Over the next 10 days, until we get to New Year's Eve, we will be rolling out the top-10 best golf moments of 2013. After much deliberation and debate, we picked what we thought were the 10 moments you will remember about this season a decade from now. We finish our list with our No. 1 moment of the 2013 golf season. (No. 10 is right here, No. 9 is here, No. 8 is here, No. 7 is here, No. 6 is here, No. 5 is here, No. 4 is here, No. 3 is here, No. 2 is here)
There are certain things in golf that are simply tough for golf fans to wrap their heads around. That moment in 2009 when Tiger Woods finally lost a major after leading after 54 holes comes to mind, as does that moment when Tom Watson's ball was in the air on the 72nd hole at Turnberry and we all thought we'd be crowning a near-60-year-old major champion.
Another moment that most thought would never happen? Phil Mickelson dominating links golf and winning the Claret Jug.
Before 2013, Mickelson and the British Open went together about as comfortably as Dustin Johnson and 260-yard drives. Sure, Phil had played well a couple of times at this major championship in the past, finishing T-3 in 2004 and T-2 in '11, but the 43-year-old had no other top-10s at this event, missing the cut as many times over the last six years at the British Open as he had top-10s.
A lot of factors added up to Mickelson's struggles when he flew across the pond. The wind seemed to cause havoc on his driving, the tight lies seemed to nullify his ability to master the 60-degree wedge, and the greens were so slow that his touch wasn't an advantage.
But Phil continued to try to find a way to play this type of golf, and no matter how much he struggled, he still went over a couple of weeks early and played the Scottish Open in preparation for the most coveted trophy in golf.
Before making his annual trip across the pond, Mickelson had already faced a tremendous amount of adversity with his golf. A near-59 at the Phoenix Open was only stopped by a putt that somehow curled all the way around the hole without going in. Mickelson struggled mightily at the Masters, an event that always brings the best out in the three-time champion, and just when it looked like he would win his first U.S. Open, a final round 74 handed that trophy to Justin Rose.
So it was off to Scotland for new hope and a fresh slate, and he got it going right with an incredible playoff win at the Scottish Open. That win got people chattering, but even experts weren't exactly standing in line at the local betting parlors to lay a few quid on Lefty.
Mickelson opened with a tidy round of 2-under 69 at Muirfield, and followed it up with a momentum-stopping 74, and after a third round 72, sat five shots back of leader Lee Westwood with a ton of big names between him and a third leg of the career Grand Slam.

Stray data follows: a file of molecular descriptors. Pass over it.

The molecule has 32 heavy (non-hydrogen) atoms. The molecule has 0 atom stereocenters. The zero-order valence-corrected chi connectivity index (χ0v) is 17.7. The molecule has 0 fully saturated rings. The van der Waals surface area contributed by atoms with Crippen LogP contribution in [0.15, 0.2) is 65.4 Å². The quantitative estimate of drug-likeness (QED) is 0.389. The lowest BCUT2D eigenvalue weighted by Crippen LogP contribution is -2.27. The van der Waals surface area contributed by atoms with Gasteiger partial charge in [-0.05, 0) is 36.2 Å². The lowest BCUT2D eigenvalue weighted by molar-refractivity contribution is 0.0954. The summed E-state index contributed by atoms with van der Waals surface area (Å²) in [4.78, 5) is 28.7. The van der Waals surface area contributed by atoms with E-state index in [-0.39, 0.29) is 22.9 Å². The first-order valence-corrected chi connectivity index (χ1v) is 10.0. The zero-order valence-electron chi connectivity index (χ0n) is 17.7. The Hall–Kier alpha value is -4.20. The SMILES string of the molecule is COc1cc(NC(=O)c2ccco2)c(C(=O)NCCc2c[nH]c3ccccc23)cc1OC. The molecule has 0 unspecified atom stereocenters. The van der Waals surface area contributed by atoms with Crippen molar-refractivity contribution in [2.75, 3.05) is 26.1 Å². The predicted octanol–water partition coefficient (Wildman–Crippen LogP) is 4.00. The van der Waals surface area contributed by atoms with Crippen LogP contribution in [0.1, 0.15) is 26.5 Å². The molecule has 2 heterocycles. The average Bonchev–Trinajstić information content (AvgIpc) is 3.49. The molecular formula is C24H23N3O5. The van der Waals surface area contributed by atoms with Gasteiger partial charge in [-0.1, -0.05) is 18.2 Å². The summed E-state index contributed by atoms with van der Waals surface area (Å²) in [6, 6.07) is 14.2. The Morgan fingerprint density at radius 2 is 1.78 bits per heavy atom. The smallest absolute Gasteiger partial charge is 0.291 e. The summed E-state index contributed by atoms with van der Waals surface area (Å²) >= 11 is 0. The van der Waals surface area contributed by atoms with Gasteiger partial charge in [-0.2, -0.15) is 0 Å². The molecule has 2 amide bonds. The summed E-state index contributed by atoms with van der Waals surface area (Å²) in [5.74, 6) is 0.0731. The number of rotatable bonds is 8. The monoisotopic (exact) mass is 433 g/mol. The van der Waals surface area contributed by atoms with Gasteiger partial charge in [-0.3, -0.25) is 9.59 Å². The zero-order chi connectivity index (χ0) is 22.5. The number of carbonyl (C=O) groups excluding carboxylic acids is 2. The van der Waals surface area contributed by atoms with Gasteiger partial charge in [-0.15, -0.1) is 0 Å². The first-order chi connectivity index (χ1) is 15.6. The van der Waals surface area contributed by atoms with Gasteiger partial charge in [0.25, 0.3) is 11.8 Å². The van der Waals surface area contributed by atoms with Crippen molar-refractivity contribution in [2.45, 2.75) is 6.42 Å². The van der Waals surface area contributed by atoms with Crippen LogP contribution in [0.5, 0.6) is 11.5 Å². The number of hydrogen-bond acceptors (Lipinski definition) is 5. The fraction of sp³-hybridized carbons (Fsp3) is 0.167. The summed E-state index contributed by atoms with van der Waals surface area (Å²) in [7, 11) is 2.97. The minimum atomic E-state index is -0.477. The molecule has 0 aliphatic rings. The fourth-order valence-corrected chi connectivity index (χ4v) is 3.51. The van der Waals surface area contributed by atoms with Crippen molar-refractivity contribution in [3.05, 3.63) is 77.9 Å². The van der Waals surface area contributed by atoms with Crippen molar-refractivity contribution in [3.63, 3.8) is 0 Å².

But historic rounds are made that way. We will always respect a guy that gives himself a big lead at a major and holds on to win, but legends are made by comebacks, and it was Phil's turn to put together a final round for the ages.
Mickelson birdied the par-4 5th hole on Sunday, and followed it up with another circle at the ninth to go out in 2-under, making his way slowly up a leaderboard that wasn't allowing a ton of birdies. A bogey at the tenth seemed like it might derail the run he needed, but that was the last of the bad holes we would see from Mickelson, who had a look in his eye that was deeper and more focused than what we've seen in the past.
It was the par-3 13th hole that started the run for Phil.
The idea behind this list of moments in 2013 wasn't about the best golf tournament or the greatest shot, but the thing in golf we will remember in 10 or 20 years. The Adam Scott win at Augusta National was incredible, but Scott's name is not that of Phil Mickelson, and his win, while unlikely, wasn't Mickelson at the British Open. Phil needed a final round run to give himself a chance, and he did it over his final six holes.
A birdie on 13 was followed by another at 14, and the buzz began. Two pars on Nos. 15 and 16 set up Phil for a hopeful birdie on the lengthy par-5 17th, and that was where he hit one of the greatest fairway woods in the history of golf, setting up a two-putt birdie to give him the lead, but Mickelson still had one hole remaining and it just so happened to be one of the toughest on the golf course.
Mickelson ripped his tee shot down the middle of the fairway, hit his second shot dangerously close to the greenside bunker but it skirted the edge and ended up 20 feet past the pin for a championship-closing birdie and a final round 66.
He knocked that putt dead center, raised his arms in the air and even with a lot of names still on the golf course, knew he had done the unthinkable.
Mickelson called it one of the greatest rounds of his career, and considering the moment, and the golf tournament, it has to be one of the best final rounds in Open history.
Maybe the coolest part about all this in a historical sense is what the win does for Phil moving forward. You know how things happen in life, and in sports, and they are so unthinkable that if they made a movie out of it we probably wouldn't believe it? Mickelson winning a Claret Jug the year before the U.S. Open, a golf tournament that has long eluded Lefty, is set to be hosted at the site of one of Phil's first epic major losses just seems perfect.
Phil now has a chance to win the career Grand Slam at Pinehurst #2, an added bonus that comes along with this final round and this historic moment.
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